Frequently Asked Questions
Q:What is AISD's policy for charging in the cafeteria?
A: Please refer to the charge policy tab on our website for more details. Charging meals is limited to reimbursable meals; no a la carte menu items may be charged. Once charge limit is reached, Amarillo ISD Food Service will provide a peanut butter sandwich or cheese sandwich and milk at no charge. Visitors are not allowed to charge.
Q: Can I pay for meals online?
A: YES! You may view your child's balance and add money online at https://www.parentonline.net/Public/Login.aspx
Q: Why do teachers, adults and visitors pay higher meal prices?
A: Student meals are subsidized by USDA (United States Department of Agriculture) with CLOC (Cash in Lieu of Commodities) and state reimbursements. The state does not allow Teacher/Adult/Visitor meals to receive such reimbursements. TDA (Texas Department of Agriculture) requires that no Child Nutrition Program funds go to subsidize adult meals, therefore slightly higher prices.
Q: Can a student pay for meals in advance by check? Who should a student give payment to?
A: Yes. Please make checks payable to AISD Child Nutrition and have your student deliver the check to the cafeteria manager or cashier at their school. Please put your child's first and last name on the check memo along with PIN number if known.
Q: Chocolate milk is bad for kids and causes hyperactivity, right?
A: No, chocolate milk provides essential nutrients, calcium, protein, Vitamin D, Vitamin A, potassium and Vitamin B12. Scientific reviews indicate that sugar intake does not cause hyperactivity or other behavioral problems or interfere with academic performance in children. (Ref. 1 & 2) Reports that sugar intake causes hyperactivity or other behavioral or learning problems in children have been based on anecdotal reports, not adequately controlled experiments. Studies also show that chocolate milk helps children develop strong bones and teeth. Chocolate milk provides 300 mg. of calcium, 1/3 of what the daily requirement is for children. There are 40 more calories in chocolate milk than in white, and children need calories for energy.
Q: Why can't parents bring in outside food for parties and fund-raisers?
A: The Texas Department of Agriculture has created a new set of guidelines for Texas public schools that participate in the National School Lunch Program. In an effort to fight childhood obesity, the rule restricting parents, student groups, faculty and administration from selling or providing restricted items is extended throughout the entire school day (last bell). For more information about the TDA Regulations visit www.squaremeals.org and click on Red School House (Texas Public School Nutrition Policy).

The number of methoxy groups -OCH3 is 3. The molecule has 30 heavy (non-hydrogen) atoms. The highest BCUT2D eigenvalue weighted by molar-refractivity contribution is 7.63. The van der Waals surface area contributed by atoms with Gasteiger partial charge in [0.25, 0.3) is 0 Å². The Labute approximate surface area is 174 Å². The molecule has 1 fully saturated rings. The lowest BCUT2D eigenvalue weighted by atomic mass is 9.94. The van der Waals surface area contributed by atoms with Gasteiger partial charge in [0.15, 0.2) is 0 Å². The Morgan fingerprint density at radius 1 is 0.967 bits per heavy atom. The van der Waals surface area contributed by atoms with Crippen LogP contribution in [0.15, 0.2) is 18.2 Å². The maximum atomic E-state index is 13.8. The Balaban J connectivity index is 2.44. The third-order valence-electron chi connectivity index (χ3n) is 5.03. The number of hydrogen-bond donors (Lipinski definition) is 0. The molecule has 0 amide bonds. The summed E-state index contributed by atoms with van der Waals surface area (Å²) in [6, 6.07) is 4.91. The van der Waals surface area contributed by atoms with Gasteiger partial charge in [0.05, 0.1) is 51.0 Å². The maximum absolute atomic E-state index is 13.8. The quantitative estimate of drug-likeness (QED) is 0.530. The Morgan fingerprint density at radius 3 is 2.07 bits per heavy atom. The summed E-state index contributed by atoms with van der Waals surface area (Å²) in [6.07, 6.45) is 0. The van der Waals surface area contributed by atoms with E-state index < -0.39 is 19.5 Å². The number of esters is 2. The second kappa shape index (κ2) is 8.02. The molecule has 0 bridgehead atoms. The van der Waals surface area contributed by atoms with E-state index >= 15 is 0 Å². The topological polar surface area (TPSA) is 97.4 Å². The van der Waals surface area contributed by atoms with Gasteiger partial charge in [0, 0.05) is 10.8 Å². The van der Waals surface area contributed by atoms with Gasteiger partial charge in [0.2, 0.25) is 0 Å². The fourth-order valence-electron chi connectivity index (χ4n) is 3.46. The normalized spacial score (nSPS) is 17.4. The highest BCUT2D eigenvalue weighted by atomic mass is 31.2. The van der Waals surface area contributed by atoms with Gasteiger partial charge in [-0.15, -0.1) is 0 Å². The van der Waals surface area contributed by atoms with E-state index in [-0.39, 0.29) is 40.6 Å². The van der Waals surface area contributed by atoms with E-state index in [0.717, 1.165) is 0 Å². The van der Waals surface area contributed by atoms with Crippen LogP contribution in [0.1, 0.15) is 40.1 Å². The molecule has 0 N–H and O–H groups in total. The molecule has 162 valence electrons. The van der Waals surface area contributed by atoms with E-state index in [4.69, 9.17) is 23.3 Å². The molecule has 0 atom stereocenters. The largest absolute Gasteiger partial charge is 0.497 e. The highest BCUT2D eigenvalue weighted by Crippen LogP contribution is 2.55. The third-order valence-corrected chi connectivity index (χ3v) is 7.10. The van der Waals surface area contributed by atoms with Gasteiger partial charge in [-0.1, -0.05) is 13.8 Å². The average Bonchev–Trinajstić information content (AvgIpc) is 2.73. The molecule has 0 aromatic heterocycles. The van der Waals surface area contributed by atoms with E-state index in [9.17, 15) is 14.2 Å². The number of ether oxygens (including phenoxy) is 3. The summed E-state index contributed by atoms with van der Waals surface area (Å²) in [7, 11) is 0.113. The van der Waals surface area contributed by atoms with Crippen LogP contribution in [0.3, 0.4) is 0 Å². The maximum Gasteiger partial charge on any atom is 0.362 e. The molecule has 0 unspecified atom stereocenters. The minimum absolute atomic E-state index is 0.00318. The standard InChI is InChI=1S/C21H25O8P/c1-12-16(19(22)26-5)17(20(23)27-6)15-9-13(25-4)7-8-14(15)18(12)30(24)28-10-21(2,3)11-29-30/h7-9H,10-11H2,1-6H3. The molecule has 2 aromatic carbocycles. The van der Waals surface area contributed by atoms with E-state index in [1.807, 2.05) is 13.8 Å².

Q: Why can't students be served certain types of candy and snacks at school?
A: The Texas Department of Agriculture created a policy for Texas public schools participating in the National School Lunch Program. In an effort to fight childhood obesity, the Foods of Minimal Nutritional Value Policy (FMNV) restricts such foods as soda, water ices, chewing gum, and certain candies from being served or provided on the school campus until after the last scheduled bell rings. All campuses are restricted from serving FMNV items throughout the entire school day (last bell). For more information about The Foods of Minimal Nutritional Value Policy visit Texas Department of Agriculture website @ www.sqauremeals.org
Q: How do I know if my students are eligible to participate in the Free and Reduced Meal Program?
A: Quickest and easiest way is to apply online at https://freeandreducedapps.amaisd.org/, or simply pick up an application at your student's school main office or visit the AISD Education Service Center at 7200 I-40 West, Room 223, to complete the application. Applications are available in English and Spanish. For more details, please call Gail Penka, Child Nutrition Office at (806) 326-1266.
1. White, J.W., and M. Wolraich. Effect of sugar on behavior and mental performance. Am. J. Clin. Nutr. 62(suppl): 242-249, 1995.
2. Wolraich, M.L., D.B. Wilson, and J.D. White. The effect of sugar on behavior or cognition in children. A meta-analysis. JAMA 274: 1617-1621, 1995.